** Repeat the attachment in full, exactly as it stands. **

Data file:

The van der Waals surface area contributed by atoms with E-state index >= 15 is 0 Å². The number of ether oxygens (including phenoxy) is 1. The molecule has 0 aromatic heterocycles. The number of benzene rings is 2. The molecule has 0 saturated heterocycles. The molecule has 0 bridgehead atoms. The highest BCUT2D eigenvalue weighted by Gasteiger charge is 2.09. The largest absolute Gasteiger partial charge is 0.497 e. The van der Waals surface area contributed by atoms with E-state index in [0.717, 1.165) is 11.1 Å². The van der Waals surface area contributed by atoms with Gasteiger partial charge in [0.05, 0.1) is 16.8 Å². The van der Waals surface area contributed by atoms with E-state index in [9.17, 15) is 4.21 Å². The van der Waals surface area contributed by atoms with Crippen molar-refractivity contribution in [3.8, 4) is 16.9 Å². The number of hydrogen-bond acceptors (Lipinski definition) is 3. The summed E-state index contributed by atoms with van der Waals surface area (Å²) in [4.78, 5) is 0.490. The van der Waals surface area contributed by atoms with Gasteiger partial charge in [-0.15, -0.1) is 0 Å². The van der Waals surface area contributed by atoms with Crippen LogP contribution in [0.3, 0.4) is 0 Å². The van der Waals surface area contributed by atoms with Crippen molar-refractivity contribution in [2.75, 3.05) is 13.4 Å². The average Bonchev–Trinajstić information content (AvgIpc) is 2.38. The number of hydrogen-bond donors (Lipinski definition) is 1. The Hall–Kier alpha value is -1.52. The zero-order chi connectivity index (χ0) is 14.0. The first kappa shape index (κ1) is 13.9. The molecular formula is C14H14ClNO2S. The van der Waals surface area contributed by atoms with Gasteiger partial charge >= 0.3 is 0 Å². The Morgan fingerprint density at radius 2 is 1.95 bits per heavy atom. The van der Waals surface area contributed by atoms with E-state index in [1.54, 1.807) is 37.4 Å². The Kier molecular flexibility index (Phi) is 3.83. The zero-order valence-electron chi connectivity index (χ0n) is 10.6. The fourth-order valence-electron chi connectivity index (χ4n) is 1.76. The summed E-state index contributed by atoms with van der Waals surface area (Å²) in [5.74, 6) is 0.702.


The van der Waals surface area contributed by atoms with E-state index >= 15 is 0 Å². The number of ether oxygens (including phenoxy) is 1. The molecule has 0 aromatic heterocycles. The number of benzene rings is 2. The molecule has 0 saturated heterocycles. The molecule has 0 bridgehead atoms. The highest BCUT2D eigenvalue weighted by Gasteiger charge is 2.09. The largest absolute Gasteiger partial charge is 0.497 e. The van der Waals surface area contributed by atoms with E-state index in [0.717, 1.165) is 11.1 Å². The van der Waals surface area contributed by atoms with Gasteiger partial charge in [0.05, 0.1) is 16.8 Å². The van der Waals surface area contributed by atoms with E-state index in [9.17, 15) is 4.21 Å². The van der Waals surface area contributed by atoms with Crippen molar-refractivity contribution in [3.8, 4) is 16.9 Å². The number of hydrogen-bond acceptors (Lipinski definition) is 3. The summed E-state index contributed by atoms with van der Waals surface area (Å²) in [4.78, 5) is 0.490. The van der Waals surface area contributed by atoms with Gasteiger partial charge in [-0.15, -0.1) is 0 Å². The van der Waals surface area contributed by atoms with Crippen LogP contribution in [0.3, 0.4) is 0 Å². The van der Waals surface area contributed by atoms with Crippen molar-refractivity contribution in [2.75, 3.05) is 13.4 Å². The average Bonchev–Trinajstić information content (AvgIpc) is 2.38. The number of hydrogen-bond donors (Lipinski definition) is 1. The Hall–Kier alpha value is -1.52. The zero-order chi connectivity index (χ0) is 14.0. The first kappa shape index (κ1) is 13.9. The molecular formula is C14H14ClNO2S. The van der Waals surface area contributed by atoms with Gasteiger partial charge >= 0.3 is 0 Å². The Morgan fingerprint density at radius 2 is 1.95 bits per heavy atom. The van der Waals surface area contributed by atoms with E-state index in [1.54, 1.807) is 37.4 Å². The Kier molecular flexibility index (Phi) is 3.83. The zero-order valence-electron chi connectivity index (χ0n) is 10.6. The fourth-order valence-electron chi connectivity index (χ4n) is 1.76. The summed E-state index contributed by atoms with van der Waals surface area (Å²) in [5.74, 6) is 0.702.